Fri
Apr 8 2011 5:00pm

The True Measure of a Book: Great Characters in Romance

The Measure of a Man by Sidney PoitierIn his recent memoir, celebrated actor Sidney Poitier wrote, “The true measure of a man is how well he provides for his children.” Similarly, as a reader and a writer, the true measure of a fiction book to me is how well it provides for its characters and its readers.

Not historical accuracy, not plot, not craft, nor language; a story's characters should always form the first impression, be the focus, and create a lasting impression. Whether this is the dimpling sweetling in a Regency-set historical, a kickass brainiac of the twentieth century, the loathsome evil-doer, or the downtrodden and huddled masses, the story needs to deliver these characters in full technicolor glory: the accolades and the shortcomings, the insalubrious and the salacious.

Marry Me by Jo GoodmanFor example, in Marry Me by Jo Goodman, Cole meets Rhyne as she is miscarrying her child. As a doctor, he takes care of her and discovers that she’d been brutalized and forced to miscarry. And out of all of this, with infinite care, patience, and tenderness, she comes into her own as a woman and love blossoms between the two.

Integrity and commitment, faith and forgiveness, joy and discipline, toughness of mind and independence—these form the very rhythm of life itself. They hold the novelist's dreams for a story as tightly as the story is holding on to them, nurturing the story and feeding it till the story is fully developed.

Heart of a Knight by Barbara SamuelFor example, in Barbara Samuel’s Heart Of a Knight, Thomas is a peasant masquerading as a knight. Lyssa is Lady Elizabeth of Woodell Castle. She has gone into exile to avoid the plaque. He stopped by to help the villagers deal with the plague’s aftermath. Being accepted and treated as a knight, Thomas rose to the challenge and acted the knight they wanted him to be. Even after he was unmasked, Lyssa forgave him for his charade, and her faith in him and his abilities finally made him a knight in his own eyes.

Every story has to put the readers' ideals and beliefs to test by pushing the envelope just a little bit to ask the question, “What can this story do that will be daring, interesting, but necessary to the plot?”

An Arranged Marriage by Jo BeverleyFor example, in An Arranged Marriage, Jo Beverley’s hero Nicholas Delaney undertakes a spying mission for His Majesty’s government after his marriage. Part of his mission involves being the lover to a French spy. On the surface, this is an act of infidelity that should have no place in a romance novel. And yet, Beverley makes such a convincing case of love and respect evolving between Nicholas and his new wife Eleanor, that the mission does not jeopardize their marriage.

At the same time, when the writer sits down to write, she needs to ensure that nothing untoward happens to the characters. The feelings of groundedness and belonging, that have been woven into the readers, have been their companions from the start of their journey with the book or even the series. Thus, sacrificing a character for plot isn't an option.

This is breaking the pact with the reader, the pact where the words on the page have taken root down at the deepest level of human commonality. There's much of the reader in the characters and much of the characters in the reader.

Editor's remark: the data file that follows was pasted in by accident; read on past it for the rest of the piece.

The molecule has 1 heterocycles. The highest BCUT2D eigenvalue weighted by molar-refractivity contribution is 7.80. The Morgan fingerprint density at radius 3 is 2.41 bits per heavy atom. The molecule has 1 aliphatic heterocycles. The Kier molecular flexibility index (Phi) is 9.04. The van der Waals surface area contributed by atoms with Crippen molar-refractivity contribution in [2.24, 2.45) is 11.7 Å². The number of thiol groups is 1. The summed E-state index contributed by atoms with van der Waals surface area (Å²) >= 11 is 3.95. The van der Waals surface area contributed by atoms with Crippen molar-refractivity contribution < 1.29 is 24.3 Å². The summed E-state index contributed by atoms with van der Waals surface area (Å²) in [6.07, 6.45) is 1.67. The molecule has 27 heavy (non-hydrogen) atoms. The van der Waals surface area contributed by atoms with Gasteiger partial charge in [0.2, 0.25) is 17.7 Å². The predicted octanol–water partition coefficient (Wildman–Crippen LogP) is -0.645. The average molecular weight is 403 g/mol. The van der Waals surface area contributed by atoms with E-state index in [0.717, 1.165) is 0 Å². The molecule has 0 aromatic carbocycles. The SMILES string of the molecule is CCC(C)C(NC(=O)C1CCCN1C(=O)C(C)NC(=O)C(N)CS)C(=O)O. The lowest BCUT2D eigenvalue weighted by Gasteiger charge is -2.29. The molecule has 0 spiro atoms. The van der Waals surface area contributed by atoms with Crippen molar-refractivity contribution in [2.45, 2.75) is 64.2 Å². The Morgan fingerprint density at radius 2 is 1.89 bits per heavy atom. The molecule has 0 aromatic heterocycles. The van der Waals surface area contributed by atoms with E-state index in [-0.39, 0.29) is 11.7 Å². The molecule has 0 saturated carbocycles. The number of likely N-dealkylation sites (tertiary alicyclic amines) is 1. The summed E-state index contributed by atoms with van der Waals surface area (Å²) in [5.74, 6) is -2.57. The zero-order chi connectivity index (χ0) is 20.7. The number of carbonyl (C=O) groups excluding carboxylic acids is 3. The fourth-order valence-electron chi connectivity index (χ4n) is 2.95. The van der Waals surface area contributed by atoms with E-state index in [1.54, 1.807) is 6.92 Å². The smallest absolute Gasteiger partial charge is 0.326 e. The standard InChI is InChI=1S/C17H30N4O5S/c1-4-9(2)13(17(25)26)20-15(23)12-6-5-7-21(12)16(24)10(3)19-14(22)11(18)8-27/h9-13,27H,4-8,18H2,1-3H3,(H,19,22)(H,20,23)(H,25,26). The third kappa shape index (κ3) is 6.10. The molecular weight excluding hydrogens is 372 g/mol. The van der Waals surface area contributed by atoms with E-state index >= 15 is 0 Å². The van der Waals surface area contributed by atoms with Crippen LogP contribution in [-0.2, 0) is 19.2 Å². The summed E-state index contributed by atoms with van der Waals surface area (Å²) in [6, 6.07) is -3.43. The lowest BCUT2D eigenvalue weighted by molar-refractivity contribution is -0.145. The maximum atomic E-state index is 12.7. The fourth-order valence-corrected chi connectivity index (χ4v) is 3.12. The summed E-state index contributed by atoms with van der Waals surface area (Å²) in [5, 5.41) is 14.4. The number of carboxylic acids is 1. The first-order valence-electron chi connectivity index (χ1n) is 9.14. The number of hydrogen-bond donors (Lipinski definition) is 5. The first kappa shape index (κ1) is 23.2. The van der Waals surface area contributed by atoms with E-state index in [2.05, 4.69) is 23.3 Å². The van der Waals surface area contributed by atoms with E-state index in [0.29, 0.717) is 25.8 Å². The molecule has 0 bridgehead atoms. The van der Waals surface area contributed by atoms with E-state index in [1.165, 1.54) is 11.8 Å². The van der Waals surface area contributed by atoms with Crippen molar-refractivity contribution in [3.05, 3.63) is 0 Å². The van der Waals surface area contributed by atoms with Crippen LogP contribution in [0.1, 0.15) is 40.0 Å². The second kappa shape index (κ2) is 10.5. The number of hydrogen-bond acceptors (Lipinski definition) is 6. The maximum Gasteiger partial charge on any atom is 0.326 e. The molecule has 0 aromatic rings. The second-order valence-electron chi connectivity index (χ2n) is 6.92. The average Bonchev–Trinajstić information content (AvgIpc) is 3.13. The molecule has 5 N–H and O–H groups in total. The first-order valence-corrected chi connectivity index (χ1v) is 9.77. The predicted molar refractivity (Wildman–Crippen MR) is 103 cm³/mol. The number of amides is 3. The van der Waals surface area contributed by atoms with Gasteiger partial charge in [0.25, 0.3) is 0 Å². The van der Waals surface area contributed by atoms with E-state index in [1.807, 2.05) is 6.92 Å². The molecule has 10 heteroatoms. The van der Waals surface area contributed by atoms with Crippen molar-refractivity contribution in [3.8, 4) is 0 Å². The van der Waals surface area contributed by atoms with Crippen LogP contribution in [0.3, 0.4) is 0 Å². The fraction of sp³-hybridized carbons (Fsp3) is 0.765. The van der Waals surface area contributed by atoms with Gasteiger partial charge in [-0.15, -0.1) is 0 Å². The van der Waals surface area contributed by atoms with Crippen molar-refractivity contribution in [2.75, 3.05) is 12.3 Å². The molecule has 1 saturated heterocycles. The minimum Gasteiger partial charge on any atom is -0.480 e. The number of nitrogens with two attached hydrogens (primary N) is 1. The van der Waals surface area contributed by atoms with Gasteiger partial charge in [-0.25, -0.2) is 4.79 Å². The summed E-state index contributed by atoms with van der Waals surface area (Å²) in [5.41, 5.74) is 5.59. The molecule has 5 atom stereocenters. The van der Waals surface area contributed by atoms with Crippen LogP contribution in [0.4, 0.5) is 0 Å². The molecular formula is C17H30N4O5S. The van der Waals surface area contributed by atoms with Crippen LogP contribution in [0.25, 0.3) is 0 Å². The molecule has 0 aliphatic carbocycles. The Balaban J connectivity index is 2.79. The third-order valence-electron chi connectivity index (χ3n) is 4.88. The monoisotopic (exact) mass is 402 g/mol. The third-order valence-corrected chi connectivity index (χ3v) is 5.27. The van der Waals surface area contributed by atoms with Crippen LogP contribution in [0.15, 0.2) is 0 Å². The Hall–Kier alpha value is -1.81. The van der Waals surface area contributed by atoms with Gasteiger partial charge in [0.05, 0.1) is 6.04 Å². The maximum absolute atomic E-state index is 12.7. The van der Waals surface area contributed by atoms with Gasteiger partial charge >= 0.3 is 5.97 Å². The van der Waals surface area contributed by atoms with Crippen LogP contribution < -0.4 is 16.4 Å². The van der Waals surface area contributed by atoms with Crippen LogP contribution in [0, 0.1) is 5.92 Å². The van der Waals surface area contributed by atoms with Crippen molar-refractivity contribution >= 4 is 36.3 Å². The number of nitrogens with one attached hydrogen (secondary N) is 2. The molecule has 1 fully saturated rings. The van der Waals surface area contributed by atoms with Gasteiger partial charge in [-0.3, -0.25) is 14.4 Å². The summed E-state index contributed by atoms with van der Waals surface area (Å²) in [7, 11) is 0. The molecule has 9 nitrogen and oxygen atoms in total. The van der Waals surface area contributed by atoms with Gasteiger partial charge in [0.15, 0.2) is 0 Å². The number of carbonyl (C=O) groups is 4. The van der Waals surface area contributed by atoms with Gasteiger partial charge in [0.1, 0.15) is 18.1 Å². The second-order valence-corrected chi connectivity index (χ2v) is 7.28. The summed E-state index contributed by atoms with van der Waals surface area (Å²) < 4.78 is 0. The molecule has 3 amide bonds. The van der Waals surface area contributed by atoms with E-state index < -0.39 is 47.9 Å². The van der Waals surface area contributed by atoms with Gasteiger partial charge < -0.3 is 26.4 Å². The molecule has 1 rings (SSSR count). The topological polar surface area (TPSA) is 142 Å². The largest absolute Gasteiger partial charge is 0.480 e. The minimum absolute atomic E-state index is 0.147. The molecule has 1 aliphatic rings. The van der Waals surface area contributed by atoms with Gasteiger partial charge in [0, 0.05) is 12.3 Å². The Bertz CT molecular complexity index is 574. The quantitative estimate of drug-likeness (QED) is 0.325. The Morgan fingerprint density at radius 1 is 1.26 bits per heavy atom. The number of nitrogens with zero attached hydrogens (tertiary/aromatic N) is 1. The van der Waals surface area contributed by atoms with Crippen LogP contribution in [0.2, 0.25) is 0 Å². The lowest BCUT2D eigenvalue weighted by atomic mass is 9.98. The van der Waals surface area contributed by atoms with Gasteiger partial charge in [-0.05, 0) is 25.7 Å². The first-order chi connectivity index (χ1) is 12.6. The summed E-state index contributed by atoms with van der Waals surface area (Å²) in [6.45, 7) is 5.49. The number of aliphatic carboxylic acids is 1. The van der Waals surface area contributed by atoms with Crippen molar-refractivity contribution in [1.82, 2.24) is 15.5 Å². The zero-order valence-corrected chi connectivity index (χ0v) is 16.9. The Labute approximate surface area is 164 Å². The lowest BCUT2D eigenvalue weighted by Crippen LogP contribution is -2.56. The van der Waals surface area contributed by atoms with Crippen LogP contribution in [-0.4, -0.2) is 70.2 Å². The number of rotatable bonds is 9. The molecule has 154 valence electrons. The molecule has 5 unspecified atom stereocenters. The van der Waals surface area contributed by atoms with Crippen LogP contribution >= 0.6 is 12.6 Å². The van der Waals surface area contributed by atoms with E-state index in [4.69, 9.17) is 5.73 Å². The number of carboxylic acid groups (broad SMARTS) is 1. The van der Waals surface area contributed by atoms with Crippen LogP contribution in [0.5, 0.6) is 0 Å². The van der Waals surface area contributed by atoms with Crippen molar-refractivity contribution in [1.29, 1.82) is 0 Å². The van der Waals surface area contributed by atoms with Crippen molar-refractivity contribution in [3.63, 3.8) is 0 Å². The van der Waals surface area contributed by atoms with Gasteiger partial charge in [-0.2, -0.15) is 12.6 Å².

With No One as Witness by Elizabeth George[Spoiler alert!] For example, in Elizabeth George’s With No One As Witness, through a senseless, random act of violence, Helen, Thomas Lynley’s wife and their unborn child are shot dead. For many readers, Helen was the perfect wife for Lynley. Her unexplained death at the end made a perfect hook for the next book, but for some readers, George broke faith with Helen—and with them. In the next book, What Came Before He Shot Her, George does give the backstory that lead to the fatal shooting. But for some readers, the explanation wasn’t enough to justify the action.

Poitier's motto is, “Never leave home without a fixed commitment.” Similarly, a book should never begin nor end without a fixed commitment to its characters and the readers.

What to you then is the true measure of a book? Which books would you say perpetrated a gross miscarriage of justice against their characters?


 

Keira Soleore is an aspiring Medieval & Regency historical romance writer and the comments moderator for IASPR’s Journal of Popular Romance Studies. On the web, she can found on at Cogitations & Meditations, on herwebsite, and on Facebook. She also tweets.

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2 comments
Janet W
1. Janet W
As you know, I wear a all Jo Beverley all-the-time badge proudly, but I usually skip quickly over some scenes in An Arranged Marriage, preferring to linger over An Unwilling Bride. Thanks for another way of considering it. One of my all-time fave tropes, for sure.

I've never been in the mood for Marry Me but one of those days, when it's sunny outside, I'll tackle it. My next angsty offering is Annie's Song by Catherine Anderson. A re-read that I can't remember too well, so it will seem fresh.
Janet W
2. K. Keira Soleore
Janet, you and I have talked many times about An Arranged Marriage vs. An Unwilling Bride, but I don't think Nicholas's duty-mandated infidelity came up. I take it, those are the sections of his book you prefer to read around?

I really like Jo Goodman's work especially her later books. I hope you'll give Never a Lawman a try.
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